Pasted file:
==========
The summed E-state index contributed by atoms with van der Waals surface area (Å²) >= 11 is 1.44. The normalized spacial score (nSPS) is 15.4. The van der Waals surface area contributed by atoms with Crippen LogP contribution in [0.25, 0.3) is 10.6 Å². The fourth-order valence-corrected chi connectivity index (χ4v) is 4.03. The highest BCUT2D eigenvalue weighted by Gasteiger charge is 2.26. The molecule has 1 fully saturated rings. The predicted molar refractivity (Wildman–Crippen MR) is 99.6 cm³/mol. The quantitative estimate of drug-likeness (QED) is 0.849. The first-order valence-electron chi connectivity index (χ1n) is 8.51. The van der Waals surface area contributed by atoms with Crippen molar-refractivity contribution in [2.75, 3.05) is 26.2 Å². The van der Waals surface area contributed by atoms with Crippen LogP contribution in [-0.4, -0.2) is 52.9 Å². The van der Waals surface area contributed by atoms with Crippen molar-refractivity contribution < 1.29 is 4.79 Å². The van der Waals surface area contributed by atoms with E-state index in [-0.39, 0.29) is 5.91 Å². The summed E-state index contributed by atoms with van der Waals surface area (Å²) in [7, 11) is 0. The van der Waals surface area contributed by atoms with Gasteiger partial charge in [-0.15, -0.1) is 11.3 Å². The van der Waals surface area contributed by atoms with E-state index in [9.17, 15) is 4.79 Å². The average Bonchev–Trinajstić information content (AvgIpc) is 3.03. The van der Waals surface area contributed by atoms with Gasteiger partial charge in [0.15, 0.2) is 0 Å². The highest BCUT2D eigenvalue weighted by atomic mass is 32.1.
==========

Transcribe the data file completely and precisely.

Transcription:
The summed E-state index contributed by atoms with van der Waals surface area (Å²) >= 11 is 1.44. The normalized spacial score (nSPS) is 15.4. The van der Waals surface area contributed by atoms with Crippen LogP contribution in [0.25, 0.3) is 10.6 Å². The fourth-order valence-corrected chi connectivity index (χ4v) is 4.03. The highest BCUT2D eigenvalue weighted by Gasteiger charge is 2.26. The molecule has 1 fully saturated rings. The predicted molar refractivity (Wildman–Crippen MR) is 99.6 cm³/mol. The quantitative estimate of drug-likeness (QED) is 0.849. The first-order valence-electron chi connectivity index (χ1n) is 8.51. The van der Waals surface area contributed by atoms with Crippen molar-refractivity contribution in [2.75, 3.05) is 26.2 Å². The van der Waals surface area contributed by atoms with Crippen LogP contribution in [-0.4, -0.2) is 52.9 Å². The van der Waals surface area contributed by atoms with Crippen molar-refractivity contribution < 1.29 is 4.79 Å². The van der Waals surface area contributed by atoms with E-state index in [-0.39, 0.29) is 5.91 Å². The summed E-state index contributed by atoms with van der Waals surface area (Å²) in [7, 11) is 0. The van der Waals surface area contributed by atoms with Gasteiger partial charge in [-0.15, -0.1) is 11.3 Å². The van der Waals surface area contributed by atoms with E-state index in [9.17, 15) is 4.79 Å². The average Bonchev–Trinajstić information content (AvgIpc) is 3.03. The van der Waals surface area contributed by atoms with Gasteiger partial charge in [0.15, 0.2) is 0 Å². The highest BCUT2D eigenvalue weighted by atomic mass is 32.1.